On the anniversary of the atomic bombing of Hiroshima: Give back a peace that will not crumble

by Noritaka Egusa, Editor-in-Chief

can we forget that flash? suddenly 30,000 in the streets disappeared in the crushed depths of darkness the shrieks of 50,000 died out

(Excerpt from “August 6” in Poems of the Atomic Bomb by Sankichi Toge)

Seventy years has passed since that tragic day which was seared into the minds of all those who were there. It is disconcerting that Prime Minister Shinzo Abe, when he spoke at the Peace Memorial Ceremony in Hiroshima, chose not to mention this nation’s commitment to the three non-nuclear principles.

This omission raises questions, since the same reference was included in the speech he made last year. It breeds suspicions that he intentionally avoided the subject, considering that his administration’s security bills are now being discussed in the Upper House. In fact, just recently, on August 5, Defense Minister Gen Nakatani stated that “The wording of the bill doesn’t exclude the possibility of transporting nuclear weapons.”

According to Mr. Nakatani, both nuclear missiles and nuclear warheads are defined as “ammunition.” The bills contain no provisions that prohibit “transporting ammunition.”

I would like Mr. Nakatani to reconsider his remarks. In 1996, the International Court of Justice delivered an advisory opinion that the threat or use of nuclear weapons would generally be contrary to the rules of international law. The Japanese government has also recognized that nuclear arms are inhumane weapons.

If Japan helps in transporting these inhumane weapons, even if they are not used, this would clearly constitute a threat to nations at odds with Japan, which could prompt accusations that this country is violating international law.

In line with the three non-nuclear principles, Mr. Nakatani then backpedaled by saying, “Even if a request to transport nuclear arms is made by other nations, Japan would reject that request.” Nevertheless, if transporting such weapons were to take place outside of Japan’s territorial seas and airspace, this would not be regarded as a breach of one of the three non-nuclear principles, namely “Japan shall not permit the introduction of nuclear weapons into Japanese territory.”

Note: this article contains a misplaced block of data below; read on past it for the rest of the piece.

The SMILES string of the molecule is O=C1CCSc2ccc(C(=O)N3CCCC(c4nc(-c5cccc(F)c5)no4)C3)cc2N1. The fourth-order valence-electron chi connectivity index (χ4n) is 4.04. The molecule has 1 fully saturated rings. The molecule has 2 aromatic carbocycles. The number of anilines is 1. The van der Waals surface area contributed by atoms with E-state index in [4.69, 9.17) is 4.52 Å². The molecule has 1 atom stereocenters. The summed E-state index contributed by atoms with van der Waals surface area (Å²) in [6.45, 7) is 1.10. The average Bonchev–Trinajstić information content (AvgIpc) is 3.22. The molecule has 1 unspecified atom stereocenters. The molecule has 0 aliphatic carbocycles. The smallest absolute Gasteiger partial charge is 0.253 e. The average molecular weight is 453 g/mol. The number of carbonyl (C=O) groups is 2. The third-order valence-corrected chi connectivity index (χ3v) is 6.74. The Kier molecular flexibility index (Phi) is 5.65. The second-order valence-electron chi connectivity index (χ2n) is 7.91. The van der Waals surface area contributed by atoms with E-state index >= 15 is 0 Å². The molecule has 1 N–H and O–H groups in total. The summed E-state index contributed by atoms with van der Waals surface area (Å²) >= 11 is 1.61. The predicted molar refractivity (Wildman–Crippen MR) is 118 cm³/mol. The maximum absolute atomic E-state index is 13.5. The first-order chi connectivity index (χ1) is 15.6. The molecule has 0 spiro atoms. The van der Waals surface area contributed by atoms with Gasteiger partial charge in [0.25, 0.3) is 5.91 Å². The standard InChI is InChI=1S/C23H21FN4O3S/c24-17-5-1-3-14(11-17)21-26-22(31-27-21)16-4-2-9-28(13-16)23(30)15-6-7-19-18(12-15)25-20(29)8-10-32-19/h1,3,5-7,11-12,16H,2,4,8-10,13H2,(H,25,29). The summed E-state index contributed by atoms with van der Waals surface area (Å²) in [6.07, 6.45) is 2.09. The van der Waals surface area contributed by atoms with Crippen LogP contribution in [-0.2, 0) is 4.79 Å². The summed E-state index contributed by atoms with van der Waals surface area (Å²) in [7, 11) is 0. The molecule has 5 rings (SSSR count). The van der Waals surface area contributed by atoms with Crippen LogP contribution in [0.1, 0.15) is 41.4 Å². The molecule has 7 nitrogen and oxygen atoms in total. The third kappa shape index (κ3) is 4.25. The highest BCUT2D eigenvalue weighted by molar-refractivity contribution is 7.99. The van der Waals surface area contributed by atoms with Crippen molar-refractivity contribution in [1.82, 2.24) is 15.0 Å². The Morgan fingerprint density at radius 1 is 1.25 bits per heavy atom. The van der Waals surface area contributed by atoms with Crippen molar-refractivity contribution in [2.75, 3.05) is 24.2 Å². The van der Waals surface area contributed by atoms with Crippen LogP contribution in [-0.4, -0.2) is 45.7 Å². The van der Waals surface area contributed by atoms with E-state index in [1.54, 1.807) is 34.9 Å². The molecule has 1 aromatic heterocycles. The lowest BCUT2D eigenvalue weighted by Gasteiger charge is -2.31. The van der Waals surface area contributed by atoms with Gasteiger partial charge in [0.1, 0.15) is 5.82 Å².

As the A-bombed nation, Japan has been roundly criticized for its contradictory stance, since it advocates nuclear abolition despite being defended by the U.S. nuclear umbrella. In addition, if Japan partners with the United States and exercises the right of collective self-defense, this could bring about circumstances in which the A-bombed nation would be engaged in a nuclear war, even in an indirect way.

After the Peace Memorial Ceremony, Mr. Abe mentioned his strong commitment to the three non-nuclear principles in front of representatives from A-bomb survivors’ groups. Regarding the security bills, he said, “These bills are designed to prevent war. I will do my best so that the citizens of Japan will gain a better understanding of the bills.”

With respect to understanding, I would like to ask Japan’s politicians and bureaucrats if they are confident that they have deeply understood the hell which appeared under the mushroom clouds after the atomic bombings. If the answer is “yes,” I contend that the bills should not have the many loopholes that exist in their current versions.

Japan, of course, cannot remain secure without some form of deterrence, considering the willful behavior of its neighbors in the region. However, there are various ways to build peace with these nations, including greater dialogue between our leaders. Why is the prime minister merely pushing ahead for approval of his security bills? The government of the A-bombed nation should make more serious efforts to convey and hand down the experiences of Hiroshima and Nagasaki, which have played an important role in preventing the outbreak of nuclear war, to other countries. In addition, why does the Japanese government continue to take such a stubborn stance toward legislating the three non-nuclear principles into law and supporting a nuclear weapons convention?

The poet Sankichi Toge also wrote with emotion:

…for as long as there are human beings, a world of human beings give back peace a peace that will not crumble (Excerpt from “Prelude” in Poems of the Atomic Bomb)

If our generation abandons the philosophy of this nation’s Peace Constitution, future generations may demand that we “give back peace.” I hope such a future will not emerge. The 70th anniversary year of the atomic bombings has brought us to a difficult juncture in the quest to create a world free from nuclear weapons.

(Originally published on August 7, 2015)